Header

UZH-Logo

Maintenance Infos

Sex differences in adverse events from systemic treatments for psoriasis: A decade of insights from the Swiss Psoriasis Registry (SDNTT)


Verardi, Fabio; Maul, Lara Valeska; Borsky, Kim; Steinmann, Simona; Rosset, Nina; Pons, Hector Ortega; Sorbe, Christina; Yawalkar, Nikhil; Micheroli, Raphael; Egeberg, Alexander; Thyssen, Jacob P; Heidemeyer, Kristine; Boehncke, Wolf-Henning; Conrad, Curdin; Cozzio, Antonio; Pinter, Andreas; Kündig, Thomas; Navarini, Alexander A; Maul, Julia-Tatjana (2024). Sex differences in adverse events from systemic treatments for psoriasis: A decade of insights from the Swiss Psoriasis Registry (SDNTT). Journal of the European Academy of Dermatology and Venerology, 38(4):719-731.

Abstract

BACKGROUND
Psoriasis is a disease that often requires prolonged systemic treatment. It is important to determine the safety of available therapies. There is currently little insight into sex-specific differences in the safety of systemic psoriasis therapies.

OBJECTIVES
To examine the real-world, long-term safety of systemic psoriasis therapies with sex stratification in drug-related adverse events (ADRs).

METHODS
Ten-year data from adults with moderate-to-severe psoriasis requiring systemic treatment (conventional systemic therapies [CST], biologics) were obtained from the Swiss psoriasis registry (SDNTT). ADRs were categorized according to the international terminology Medical Dictionary for Regulatory Activities (MedDRA). Safety was assessed by calculating event rates per 100 patient-years (PY). We used descriptive statistics for patient and disease characteristics, and binomial and t-tests to compare treatment groups and sex.

RESULTS
In total, 791 patients (290 females) were included with a mean age of 46 years. 358 (45%) received CSTs and 433 (55%) biologics; both groups had similar baseline characteristics except for more joint involvement in patients using biologics (26.86% vs. 14.8%, p < 0.0001). CSTs were associated with a 2.2-fold higher ADR rate (40.43/100 PY vs. 18.22/100 PY, p < 0.0001) and an 8.0-fold higher drug-related discontinuation rate than biologics (0.16/PY vs. 0.02/PY, p < 0.0001). Trends showed non-significant higher serious adverse event rates per 100 PY for biologics (8.19, CI 6.87-9.68) compared to CSTs (7.08, CI 5.39-9.13) (p = 0.3922). Sex stratification revealed a significantly higher overall ADR rate for all treatments in females (1.8-fold for CSTs [57.30/100 PY vs. 31.69/100 PY] and 2.0-fold for biologics [27.36/100 PY vs. 13.9/100 PY], p < 0.0001), and drug-related discontinuation rates for most CSTs in females.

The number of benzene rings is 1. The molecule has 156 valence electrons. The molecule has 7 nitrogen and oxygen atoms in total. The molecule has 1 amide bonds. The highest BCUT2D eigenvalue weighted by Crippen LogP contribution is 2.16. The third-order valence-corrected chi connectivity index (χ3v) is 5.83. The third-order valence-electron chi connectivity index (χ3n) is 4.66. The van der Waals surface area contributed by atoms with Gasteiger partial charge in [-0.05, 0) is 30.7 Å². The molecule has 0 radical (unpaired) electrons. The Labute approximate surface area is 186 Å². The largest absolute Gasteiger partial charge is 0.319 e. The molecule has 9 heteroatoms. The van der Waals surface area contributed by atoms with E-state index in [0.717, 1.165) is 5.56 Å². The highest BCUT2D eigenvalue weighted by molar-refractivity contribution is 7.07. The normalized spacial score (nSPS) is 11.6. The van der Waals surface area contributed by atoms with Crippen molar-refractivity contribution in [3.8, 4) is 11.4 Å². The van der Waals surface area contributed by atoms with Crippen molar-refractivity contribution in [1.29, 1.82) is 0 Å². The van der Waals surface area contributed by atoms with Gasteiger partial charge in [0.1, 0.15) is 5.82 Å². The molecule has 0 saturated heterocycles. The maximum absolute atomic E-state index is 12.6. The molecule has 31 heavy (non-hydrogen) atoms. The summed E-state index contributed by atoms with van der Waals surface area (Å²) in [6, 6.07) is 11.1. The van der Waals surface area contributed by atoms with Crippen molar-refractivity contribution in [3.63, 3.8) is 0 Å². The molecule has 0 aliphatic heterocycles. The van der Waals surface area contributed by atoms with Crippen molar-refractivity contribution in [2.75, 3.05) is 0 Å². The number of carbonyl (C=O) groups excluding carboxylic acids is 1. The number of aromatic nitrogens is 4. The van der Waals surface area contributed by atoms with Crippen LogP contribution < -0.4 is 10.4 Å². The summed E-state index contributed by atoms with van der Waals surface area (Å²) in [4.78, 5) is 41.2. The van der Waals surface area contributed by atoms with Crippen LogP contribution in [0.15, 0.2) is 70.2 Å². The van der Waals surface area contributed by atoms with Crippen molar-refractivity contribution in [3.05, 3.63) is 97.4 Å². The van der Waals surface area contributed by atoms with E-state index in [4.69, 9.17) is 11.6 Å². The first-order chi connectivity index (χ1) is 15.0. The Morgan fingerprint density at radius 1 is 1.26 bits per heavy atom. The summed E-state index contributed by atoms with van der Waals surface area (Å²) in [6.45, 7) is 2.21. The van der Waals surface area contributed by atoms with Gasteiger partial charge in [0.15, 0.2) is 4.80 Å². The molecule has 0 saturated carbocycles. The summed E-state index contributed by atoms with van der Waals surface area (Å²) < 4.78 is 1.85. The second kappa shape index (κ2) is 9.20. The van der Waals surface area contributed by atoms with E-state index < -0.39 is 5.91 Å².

CONCLUSION
Females were associated with a significantly higher rate of ADRs and drug-related discontinuation rates. Sex stratification should be taken into consideration when designing studies in the patient-tailored management of psoriasis.

Abstract

BACKGROUND
Psoriasis is a disease that often requires prolonged systemic treatment. It is important to determine the safety of available therapies. There is currently little insight into sex-specific differences in the safety of systemic psoriasis therapies.

OBJECTIVES
To examine the real-world, long-term safety of systemic psoriasis therapies with sex stratification in drug-related adverse events (ADRs).

METHODS
Ten-year data from adults with moderate-to-severe psoriasis requiring systemic treatment (conventional systemic therapies [CST], biologics) were obtained from the Swiss psoriasis registry (SDNTT). ADRs were categorized according to the international terminology Medical Dictionary for Regulatory Activities (MedDRA). Safety was assessed by calculating event rates per 100 patient-years (PY). We used descriptive statistics for patient and disease characteristics, and binomial and t-tests to compare treatment groups and sex.

RESULTS
In total, 791 patients (290 females) were included with a mean age of 46 years. 358 (45%) received CSTs and 433 (55%) biologics; both groups had similar baseline characteristics except for more joint involvement in patients using biologics (26.86% vs. 14.8%, p < 0.0001). CSTs were associated with a 2.2-fold higher ADR rate (40.43/100 PY vs. 18.22/100 PY, p < 0.0001) and an 8.0-fold higher drug-related discontinuation rate than biologics (0.16/PY vs. 0.02/PY, p < 0.0001). Trends showed non-significant higher serious adverse event rates per 100 PY for biologics (8.19, CI 6.87-9.68) compared to CSTs (7.08, CI 5.39-9.13) (p = 0.3922). Sex stratification revealed a significantly higher overall ADR rate for all treatments in females (1.8-fold for CSTs [57.30/100 PY vs. 31.69/100 PY] and 2.0-fold for biologics [27.36/100 PY vs. 13.9/100 PY], p < 0.0001), and drug-related discontinuation rates for most CSTs in females.

CONCLUSION
Females were associated with a significantly higher rate of ADRs and drug-related discontinuation rates. Sex stratification should be taken into consideration when designing studies in the patient-tailored management of psoriasis.

Statistics

Citations

Dimensions.ai Metrics
2 citations in Web of Science®
2 citations in Scopus®
Google Scholar™

Altmetrics

Downloads

0 downloads since deposited on 09 Jan 2024
0 downloads since 12 months

Additional indexing

Item Type:Journal Article, refereed, original work
Communities & Collections:04 Faculty of Medicine > University Hospital Zurich > Rheumatology Clinic and Institute of Physical Medicine
Dewey Decimal Classification:610 Medicine & health
Scopus Subject Areas:Health Sciences > Dermatology
Health Sciences > Infectious Diseases
Language:English
Date:1 April 2024
Deposited On:09 Jan 2024 15:40
Last Modified:30 Jun 2024 01:36
Publisher:Wiley-Blackwell Publishing, Inc.
ISSN:0926-9959
OA Status:Closed
Publisher DOI:https://doi.org/10.1111/jdv.19730
PubMed ID:38084852